We arrived in Fes, Morocco around 8:00pm to a small airport that didn't have an ATM. This presented a little bit of a problem since we didn't have dirham and had to take a taxi to our hotel. Add in the fact that the taxi driver only spoke French and we were in for quite the introduction to Morocco. I scrambled together some words (apparently ATM isn't a word in the French vocabulary) and by the grace of God, we were able to explain that we needed to stop at an ATM before going to our hotel.
There are two parts to the city of Fes, the old and new medina. The old medina is the original part of the city and is surrounded by walls. You can only access it by foot (or donkey), so our cab driver had to drop us off outside of the walls and we had to walk with all of our luggage to our hotel. Oh, and did I mention that the old medina is like a maze? Because it is.
When we walked into the old medina, I looked around and felt a little overwhelmed. It was a completely different world. There were men and women dressed in djellabas and full burkas. There were donkeys pulling carts. The roads were narrow and there were no signs or ways to figure out where we were. I remember thinking that if I hadn't lived in Turkey (which feels extremely modern compared to this!) for eight months, I might be curled up in a ball on the ground. It was so different and felt like a completely different world. Mike and I also stood out like sore thumbs with our luggage and pale skin.
Luckily (or unluckily), a guy saw us and offered to escort us to our hotel. We knew he'd probably want money, but we were struggling to find our way and he wouldn't leave, so we followed him. He got kind of mad at Mike when he only had 10 dirham (1USD) to offer, but whatever. We made it to our hotel!
We made reservations at Dar Seffarine under the recommendation of our friends Melissa and Ryan who live in Rabat, Morocco. Upon arrival, we were greeted by the owners who knew we were friends of Melissa and Ryan's and were glad to see us. The whole dar was incredibly beautiful and the three years of restoration that the owners put in were well worth it. Our room was upgraded to the suite, which was beautiful and extremely large! We had no problem sleeping that night!
The next morning, our friend Melissa had arranged for a tour guide she knew, Fetta, to come meet us at the dar and show us around the old medina. They had used him before and were impressed with his knowledge and ability to navigate the old medina. We were definitely in agreement. I think Mike and I told him at least 1,000 times how impressed we were that he knew where things were.
|We saw these lookouts all over the old medina and wondered what they were for. Women used to look out them and see who was knocking at their door while still being covered from men.|
|Blurry, but at least you can see how narrow some of the roads and alleys are. We couldn't even fit two people side by side down some of them.|
|Camel for lunch anyone? Melissa told us later that when the camel is out, there is a drug dealer on the roof where people can buy their hashish. Glad we didn't know that then!|
Fettah also took us to these old schools where students would live and study. They were beautiful!
This was a look into the mosque in the old medina. We couldn't go in, but it looked beautiful from outside.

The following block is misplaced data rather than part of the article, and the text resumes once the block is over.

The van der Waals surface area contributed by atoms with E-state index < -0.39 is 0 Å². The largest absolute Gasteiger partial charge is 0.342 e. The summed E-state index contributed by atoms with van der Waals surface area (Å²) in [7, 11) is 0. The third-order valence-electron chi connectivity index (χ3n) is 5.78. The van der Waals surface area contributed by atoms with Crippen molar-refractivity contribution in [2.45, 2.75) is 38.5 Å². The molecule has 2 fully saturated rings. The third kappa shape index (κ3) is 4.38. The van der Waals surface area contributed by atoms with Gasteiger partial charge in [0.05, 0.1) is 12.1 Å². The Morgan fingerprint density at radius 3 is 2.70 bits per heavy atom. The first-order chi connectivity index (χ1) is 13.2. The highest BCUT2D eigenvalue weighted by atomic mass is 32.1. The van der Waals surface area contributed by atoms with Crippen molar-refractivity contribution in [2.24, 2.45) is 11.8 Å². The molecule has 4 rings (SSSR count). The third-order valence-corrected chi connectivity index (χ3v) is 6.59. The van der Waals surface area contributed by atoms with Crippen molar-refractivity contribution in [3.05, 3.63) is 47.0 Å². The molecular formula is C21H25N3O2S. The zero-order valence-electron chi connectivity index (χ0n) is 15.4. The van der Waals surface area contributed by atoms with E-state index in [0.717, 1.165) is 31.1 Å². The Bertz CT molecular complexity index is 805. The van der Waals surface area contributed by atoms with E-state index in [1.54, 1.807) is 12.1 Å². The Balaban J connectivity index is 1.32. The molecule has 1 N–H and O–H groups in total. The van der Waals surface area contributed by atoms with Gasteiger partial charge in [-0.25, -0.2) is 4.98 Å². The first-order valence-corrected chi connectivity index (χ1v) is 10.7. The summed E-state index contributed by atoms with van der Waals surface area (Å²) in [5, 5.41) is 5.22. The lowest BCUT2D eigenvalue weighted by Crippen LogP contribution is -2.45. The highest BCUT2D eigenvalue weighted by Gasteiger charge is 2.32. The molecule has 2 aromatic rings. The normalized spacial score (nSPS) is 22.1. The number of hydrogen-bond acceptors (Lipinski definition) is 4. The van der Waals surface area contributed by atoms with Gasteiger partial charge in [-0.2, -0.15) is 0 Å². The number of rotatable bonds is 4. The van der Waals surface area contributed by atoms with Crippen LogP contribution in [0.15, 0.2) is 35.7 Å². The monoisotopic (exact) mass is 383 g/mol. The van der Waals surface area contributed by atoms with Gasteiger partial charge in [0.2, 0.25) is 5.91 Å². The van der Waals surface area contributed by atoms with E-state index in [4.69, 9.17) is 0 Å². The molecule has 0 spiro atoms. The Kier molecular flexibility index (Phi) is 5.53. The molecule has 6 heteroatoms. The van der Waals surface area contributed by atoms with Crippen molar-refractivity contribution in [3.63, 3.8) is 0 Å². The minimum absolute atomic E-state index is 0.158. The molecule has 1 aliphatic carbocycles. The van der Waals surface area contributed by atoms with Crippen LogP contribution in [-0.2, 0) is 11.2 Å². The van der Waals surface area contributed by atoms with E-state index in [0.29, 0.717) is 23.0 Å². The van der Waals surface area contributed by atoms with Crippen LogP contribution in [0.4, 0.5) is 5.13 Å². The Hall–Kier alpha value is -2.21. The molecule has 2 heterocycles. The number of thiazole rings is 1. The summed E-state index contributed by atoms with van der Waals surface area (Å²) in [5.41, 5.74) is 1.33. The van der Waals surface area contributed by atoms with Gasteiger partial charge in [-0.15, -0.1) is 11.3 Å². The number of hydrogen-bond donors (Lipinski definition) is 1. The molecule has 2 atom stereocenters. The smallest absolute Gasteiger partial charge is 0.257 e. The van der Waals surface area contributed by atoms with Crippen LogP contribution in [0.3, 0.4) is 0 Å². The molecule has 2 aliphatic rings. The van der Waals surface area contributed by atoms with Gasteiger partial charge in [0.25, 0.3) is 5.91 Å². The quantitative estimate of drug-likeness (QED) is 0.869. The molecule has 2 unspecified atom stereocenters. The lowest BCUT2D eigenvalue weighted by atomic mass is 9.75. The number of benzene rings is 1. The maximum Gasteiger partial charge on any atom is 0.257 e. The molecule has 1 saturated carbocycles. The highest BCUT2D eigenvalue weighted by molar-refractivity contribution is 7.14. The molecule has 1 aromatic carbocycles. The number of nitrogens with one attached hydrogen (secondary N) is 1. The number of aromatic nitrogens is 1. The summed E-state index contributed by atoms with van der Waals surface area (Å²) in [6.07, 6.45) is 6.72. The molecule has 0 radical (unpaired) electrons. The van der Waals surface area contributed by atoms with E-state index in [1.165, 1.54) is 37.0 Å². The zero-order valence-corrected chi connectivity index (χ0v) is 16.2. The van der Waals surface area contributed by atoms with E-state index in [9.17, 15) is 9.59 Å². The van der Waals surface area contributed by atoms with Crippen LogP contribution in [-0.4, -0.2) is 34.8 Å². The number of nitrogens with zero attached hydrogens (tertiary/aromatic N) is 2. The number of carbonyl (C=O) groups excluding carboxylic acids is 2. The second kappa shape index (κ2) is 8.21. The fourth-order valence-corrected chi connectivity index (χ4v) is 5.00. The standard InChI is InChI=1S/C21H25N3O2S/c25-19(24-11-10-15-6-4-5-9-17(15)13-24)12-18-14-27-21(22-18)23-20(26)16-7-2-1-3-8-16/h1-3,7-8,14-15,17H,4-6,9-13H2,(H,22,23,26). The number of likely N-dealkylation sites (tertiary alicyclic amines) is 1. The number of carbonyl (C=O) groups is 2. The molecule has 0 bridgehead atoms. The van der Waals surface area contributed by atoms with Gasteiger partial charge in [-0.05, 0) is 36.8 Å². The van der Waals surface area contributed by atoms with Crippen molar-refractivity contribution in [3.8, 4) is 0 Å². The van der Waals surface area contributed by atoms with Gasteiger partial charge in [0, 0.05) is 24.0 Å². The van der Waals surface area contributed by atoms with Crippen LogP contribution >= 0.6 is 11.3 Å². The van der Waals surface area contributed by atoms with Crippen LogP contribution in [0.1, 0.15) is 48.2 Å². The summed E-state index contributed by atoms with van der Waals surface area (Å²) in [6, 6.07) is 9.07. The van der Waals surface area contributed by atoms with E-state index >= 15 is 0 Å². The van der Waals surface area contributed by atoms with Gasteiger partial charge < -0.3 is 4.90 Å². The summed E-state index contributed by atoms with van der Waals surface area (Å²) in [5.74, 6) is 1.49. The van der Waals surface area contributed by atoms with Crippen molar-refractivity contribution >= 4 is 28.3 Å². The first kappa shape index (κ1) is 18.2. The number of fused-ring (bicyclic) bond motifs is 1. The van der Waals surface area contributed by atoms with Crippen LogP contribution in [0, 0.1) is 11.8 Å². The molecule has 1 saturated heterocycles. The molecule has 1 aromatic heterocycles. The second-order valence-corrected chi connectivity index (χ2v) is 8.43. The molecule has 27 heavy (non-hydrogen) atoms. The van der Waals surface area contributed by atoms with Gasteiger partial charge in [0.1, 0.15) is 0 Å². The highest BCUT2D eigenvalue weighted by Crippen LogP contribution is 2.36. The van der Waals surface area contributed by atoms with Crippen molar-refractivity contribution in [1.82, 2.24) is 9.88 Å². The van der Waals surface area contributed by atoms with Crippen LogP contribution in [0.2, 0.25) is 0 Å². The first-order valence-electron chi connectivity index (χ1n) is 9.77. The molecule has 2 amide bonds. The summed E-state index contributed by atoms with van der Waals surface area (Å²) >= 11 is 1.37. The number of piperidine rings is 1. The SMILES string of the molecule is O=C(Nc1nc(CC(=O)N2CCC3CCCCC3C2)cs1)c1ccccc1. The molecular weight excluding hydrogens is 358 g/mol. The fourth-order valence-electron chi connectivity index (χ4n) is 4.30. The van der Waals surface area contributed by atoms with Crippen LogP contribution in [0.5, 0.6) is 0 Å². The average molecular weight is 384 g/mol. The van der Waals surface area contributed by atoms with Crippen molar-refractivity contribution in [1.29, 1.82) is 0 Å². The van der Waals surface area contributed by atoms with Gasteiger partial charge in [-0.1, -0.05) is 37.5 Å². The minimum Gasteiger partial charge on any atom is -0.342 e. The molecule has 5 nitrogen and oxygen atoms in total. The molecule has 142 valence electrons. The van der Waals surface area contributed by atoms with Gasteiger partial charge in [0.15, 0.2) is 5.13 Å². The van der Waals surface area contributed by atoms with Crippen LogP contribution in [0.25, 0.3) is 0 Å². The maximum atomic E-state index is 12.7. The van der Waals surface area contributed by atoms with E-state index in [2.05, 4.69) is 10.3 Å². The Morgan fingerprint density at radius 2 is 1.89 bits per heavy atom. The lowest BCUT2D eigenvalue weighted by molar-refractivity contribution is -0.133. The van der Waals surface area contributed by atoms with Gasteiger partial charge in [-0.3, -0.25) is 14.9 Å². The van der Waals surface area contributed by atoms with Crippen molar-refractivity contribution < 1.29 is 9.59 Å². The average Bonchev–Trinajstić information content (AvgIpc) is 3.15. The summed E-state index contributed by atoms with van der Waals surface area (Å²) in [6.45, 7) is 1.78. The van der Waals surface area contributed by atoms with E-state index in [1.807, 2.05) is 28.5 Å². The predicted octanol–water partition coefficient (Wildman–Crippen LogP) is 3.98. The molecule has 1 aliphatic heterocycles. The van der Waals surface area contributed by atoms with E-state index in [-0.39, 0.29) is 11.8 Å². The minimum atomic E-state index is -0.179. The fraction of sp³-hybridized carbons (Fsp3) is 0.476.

We stopped at another school, which was equally as beautiful.
|Fettah told us that a lot of the patterns and designs in mosques involve the number eight or twelve because 8 and 12 are important numbers in Islam.|
|The stars have eight points!|
|It's truly like going back in time. Donkeys and carts are the only way to transport goods throughout the old medina since cars aren't allowed.|
|We stopped at a silk shop where we tried on different scarves. We look good, don't you think?|
|We went to the leather tanneries|
We went a little crazy at the leather store. I've been wanting a leather jacket for a few months, but they're expensive in Turkey. We were shocked that we were able to get them for like half price here, so we jumped on that band wagon quickly! We also bought some bean bag things for our living room and Mike got a much needed new wallet.
After the tanneries and the leather store, all three of us grabbed a taxi and headed out of the old medina to a lookout where you could see all of Fes.
|You can see the walls of the old medina|
After snapping a few pictures at the overlook and taking in the view, we checked out the new medina for a little bit. The main strip where most of the stores are is called the Champs D'Elysees de Fes! Ha! That French influence is everywhere.
Our last stop for the day was at a pottery school. The students learn how to make all sorts of pottery, including the tajines that so many Moroccan dishes are served in. It was so cool to watch the guy mold and shape the tajine so quickly and perfectly. Absolutely mesmerizing!
|Painting the baked pottery|
After we finished up at the pottery shop, we headed back to the dar for a few hours of rest and relaxation before dinner. We chose to have dinner at the dar that evening, which was tons of fun. The dining room is up on the roof and there is one table for everyone staying at the dar. We got to meet an Argentinian family and heard all about their travels in the desert before coming to Fes. They also asked the question we inevitably get asked everywhere....Is Donald Trump really going to be your president?
It was a great way to end the night and we went to bed with full stomachs and happy hearts. Our day in Fes provided me with a not so overwhelming outlook on the old medina and a definite appreciation for Moroccan culture. I felt like I was 100 years back in history when I was in the old medina, but the new medina felt very modern and up to date. It was such a cool experience!
Step Count: 19,600